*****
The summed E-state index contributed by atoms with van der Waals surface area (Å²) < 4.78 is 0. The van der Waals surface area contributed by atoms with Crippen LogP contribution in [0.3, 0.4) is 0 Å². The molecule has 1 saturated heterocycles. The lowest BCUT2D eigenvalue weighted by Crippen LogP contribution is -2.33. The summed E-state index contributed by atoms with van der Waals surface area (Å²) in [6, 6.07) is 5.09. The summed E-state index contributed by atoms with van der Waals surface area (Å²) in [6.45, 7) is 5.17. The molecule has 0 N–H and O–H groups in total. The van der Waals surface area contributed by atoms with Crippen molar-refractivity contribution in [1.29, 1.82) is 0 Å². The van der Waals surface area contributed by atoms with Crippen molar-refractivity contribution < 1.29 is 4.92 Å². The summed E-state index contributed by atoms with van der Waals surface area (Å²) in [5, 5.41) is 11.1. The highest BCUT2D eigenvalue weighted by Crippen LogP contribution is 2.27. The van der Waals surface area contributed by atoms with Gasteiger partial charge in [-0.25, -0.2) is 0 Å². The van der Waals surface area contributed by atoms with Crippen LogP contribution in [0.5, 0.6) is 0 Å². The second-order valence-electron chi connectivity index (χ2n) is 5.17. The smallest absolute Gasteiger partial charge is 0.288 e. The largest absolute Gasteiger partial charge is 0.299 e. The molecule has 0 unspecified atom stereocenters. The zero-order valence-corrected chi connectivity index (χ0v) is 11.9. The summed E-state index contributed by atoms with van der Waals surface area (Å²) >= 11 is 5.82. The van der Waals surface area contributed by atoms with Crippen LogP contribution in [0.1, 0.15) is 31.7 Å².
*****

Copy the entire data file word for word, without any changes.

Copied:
The summed E-state index contributed by atoms with van der Waals surface area (Å²) < 4.78 is 0. The van der Waals surface area contributed by atoms with Crippen LogP contribution in [0.3, 0.4) is 0 Å². The molecule has 1 saturated heterocycles. The lowest BCUT2D eigenvalue weighted by Crippen LogP contribution is -2.33. The summed E-state index contributed by atoms with van der Waals surface area (Å²) in [6, 6.07) is 5.09. The summed E-state index contributed by atoms with van der Waals surface area (Å²) in [6.45, 7) is 5.17. The molecule has 0 N–H and O–H groups in total. The van der Waals surface area contributed by atoms with Crippen molar-refractivity contribution in [1.29, 1.82) is 0 Å². The van der Waals surface area contributed by atoms with Crippen molar-refractivity contribution < 1.29 is 4.92 Å². The summed E-state index contributed by atoms with van der Waals surface area (Å²) in [5, 5.41) is 11.1. The highest BCUT2D eigenvalue weighted by Crippen LogP contribution is 2.27. The van der Waals surface area contributed by atoms with Gasteiger partial charge in [-0.25, -0.2) is 0 Å². The van der Waals surface area contributed by atoms with Crippen LogP contribution in [0.5, 0.6) is 0 Å². The second-order valence-electron chi connectivity index (χ2n) is 5.17. The smallest absolute Gasteiger partial charge is 0.288 e. The largest absolute Gasteiger partial charge is 0.299 e. The molecule has 0 unspecified atom stereocenters. The zero-order valence-corrected chi connectivity index (χ0v) is 11.9. The summed E-state index contributed by atoms with van der Waals surface area (Å²) >= 11 is 5.82. The van der Waals surface area contributed by atoms with Crippen LogP contribution in [0.1, 0.15) is 31.7 Å².